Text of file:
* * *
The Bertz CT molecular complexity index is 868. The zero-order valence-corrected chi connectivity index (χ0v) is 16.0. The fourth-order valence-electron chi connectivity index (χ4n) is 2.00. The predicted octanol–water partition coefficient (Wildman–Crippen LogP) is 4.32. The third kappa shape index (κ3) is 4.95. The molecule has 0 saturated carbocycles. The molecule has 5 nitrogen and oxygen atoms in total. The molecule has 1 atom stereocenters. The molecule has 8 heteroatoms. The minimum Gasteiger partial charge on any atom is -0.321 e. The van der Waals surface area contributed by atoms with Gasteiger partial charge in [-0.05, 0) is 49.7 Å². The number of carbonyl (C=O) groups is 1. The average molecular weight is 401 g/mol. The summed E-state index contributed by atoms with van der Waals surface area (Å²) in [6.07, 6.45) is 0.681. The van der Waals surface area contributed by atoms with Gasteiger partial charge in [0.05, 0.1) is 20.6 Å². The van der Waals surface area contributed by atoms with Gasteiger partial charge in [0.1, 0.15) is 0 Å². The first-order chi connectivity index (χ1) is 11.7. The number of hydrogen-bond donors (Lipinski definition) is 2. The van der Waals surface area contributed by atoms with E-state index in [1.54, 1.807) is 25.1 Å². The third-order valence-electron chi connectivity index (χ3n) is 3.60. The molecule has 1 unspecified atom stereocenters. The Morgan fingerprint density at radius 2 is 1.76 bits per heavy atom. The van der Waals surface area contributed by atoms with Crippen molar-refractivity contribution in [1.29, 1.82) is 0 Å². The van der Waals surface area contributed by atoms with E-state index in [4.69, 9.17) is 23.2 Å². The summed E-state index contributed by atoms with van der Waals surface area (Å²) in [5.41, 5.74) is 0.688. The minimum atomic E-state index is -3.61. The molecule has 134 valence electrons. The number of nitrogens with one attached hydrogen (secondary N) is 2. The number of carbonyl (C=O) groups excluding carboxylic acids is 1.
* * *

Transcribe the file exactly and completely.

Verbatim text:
The Bertz CT molecular complexity index is 868. The zero-order valence-corrected chi connectivity index (χ0v) is 16.0. The fourth-order valence-electron chi connectivity index (χ4n) is 2.00. The predicted octanol–water partition coefficient (Wildman–Crippen LogP) is 4.32. The third kappa shape index (κ3) is 4.95. The molecule has 0 saturated carbocycles. The molecule has 5 nitrogen and oxygen atoms in total. The molecule has 1 atom stereocenters. The molecule has 8 heteroatoms. The minimum Gasteiger partial charge on any atom is -0.321 e. The van der Waals surface area contributed by atoms with Gasteiger partial charge in [-0.05, 0) is 49.7 Å². The number of carbonyl (C=O) groups is 1. The average molecular weight is 401 g/mol. The summed E-state index contributed by atoms with van der Waals surface area (Å²) in [6.07, 6.45) is 0.681. The van der Waals surface area contributed by atoms with Gasteiger partial charge in [0.05, 0.1) is 20.6 Å². The van der Waals surface area contributed by atoms with Gasteiger partial charge in [0.1, 0.15) is 0 Å². The first-order chi connectivity index (χ1) is 11.7. The number of hydrogen-bond donors (Lipinski definition) is 2. The van der Waals surface area contributed by atoms with E-state index in [1.54, 1.807) is 25.1 Å². The third-order valence-electron chi connectivity index (χ3n) is 3.60. The molecule has 1 unspecified atom stereocenters. The Morgan fingerprint density at radius 2 is 1.76 bits per heavy atom. The van der Waals surface area contributed by atoms with Crippen molar-refractivity contribution in [1.29, 1.82) is 0 Å². The van der Waals surface area contributed by atoms with E-state index in [4.69, 9.17) is 23.2 Å². The summed E-state index contributed by atoms with van der Waals surface area (Å²) in [5.41, 5.74) is 0.688. The minimum atomic E-state index is -3.61. The molecule has 134 valence electrons. The number of nitrogens with one attached hydrogen (secondary N) is 2. The number of carbonyl (C=O) groups excluding carboxylic acids is 1.